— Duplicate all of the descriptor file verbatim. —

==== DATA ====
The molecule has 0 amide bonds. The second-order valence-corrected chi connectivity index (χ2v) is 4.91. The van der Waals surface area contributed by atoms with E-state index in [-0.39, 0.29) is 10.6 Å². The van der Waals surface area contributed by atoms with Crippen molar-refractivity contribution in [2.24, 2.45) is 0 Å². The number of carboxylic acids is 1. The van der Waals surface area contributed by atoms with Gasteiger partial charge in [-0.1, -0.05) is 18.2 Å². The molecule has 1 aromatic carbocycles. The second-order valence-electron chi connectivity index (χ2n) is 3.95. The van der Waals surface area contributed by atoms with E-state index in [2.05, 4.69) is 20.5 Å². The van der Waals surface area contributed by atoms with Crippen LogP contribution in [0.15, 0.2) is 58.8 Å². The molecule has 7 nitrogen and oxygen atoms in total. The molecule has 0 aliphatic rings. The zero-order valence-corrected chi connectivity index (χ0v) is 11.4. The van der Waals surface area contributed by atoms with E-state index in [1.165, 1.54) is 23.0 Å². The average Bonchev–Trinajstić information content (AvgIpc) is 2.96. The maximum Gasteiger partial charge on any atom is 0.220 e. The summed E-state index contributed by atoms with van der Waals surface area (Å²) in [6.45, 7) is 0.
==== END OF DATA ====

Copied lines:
The molecule has 0 amide bonds. The second-order valence-corrected chi connectivity index (χ2v) is 4.91. The van der Waals surface area contributed by atoms with E-state index in [-0.39, 0.29) is 10.6 Å². The van der Waals surface area contributed by atoms with Crippen molar-refractivity contribution in [2.24, 2.45) is 0 Å². The number of carboxylic acids is 1. The van der Waals surface area contributed by atoms with Gasteiger partial charge in [-0.1, -0.05) is 18.2 Å². The molecule has 1 aromatic carbocycles. The second-order valence-electron chi connectivity index (χ2n) is 3.95. The van der Waals surface area contributed by atoms with E-state index in [2.05, 4.69) is 20.5 Å². The van der Waals surface area contributed by atoms with Crippen LogP contribution in [0.15, 0.2) is 58.8 Å². The molecule has 7 nitrogen and oxygen atoms in total. The molecule has 0 aliphatic rings. The zero-order valence-corrected chi connectivity index (χ0v) is 11.4. The van der Waals surface area contributed by atoms with E-state index in [1.165, 1.54) is 23.0 Å². The average Bonchev–Trinajstić information content (AvgIpc) is 2.96. The maximum Gasteiger partial charge on any atom is 0.220 e. The summed E-state index contributed by atoms with van der Waals surface area (Å²) in [6.45, 7) is 0.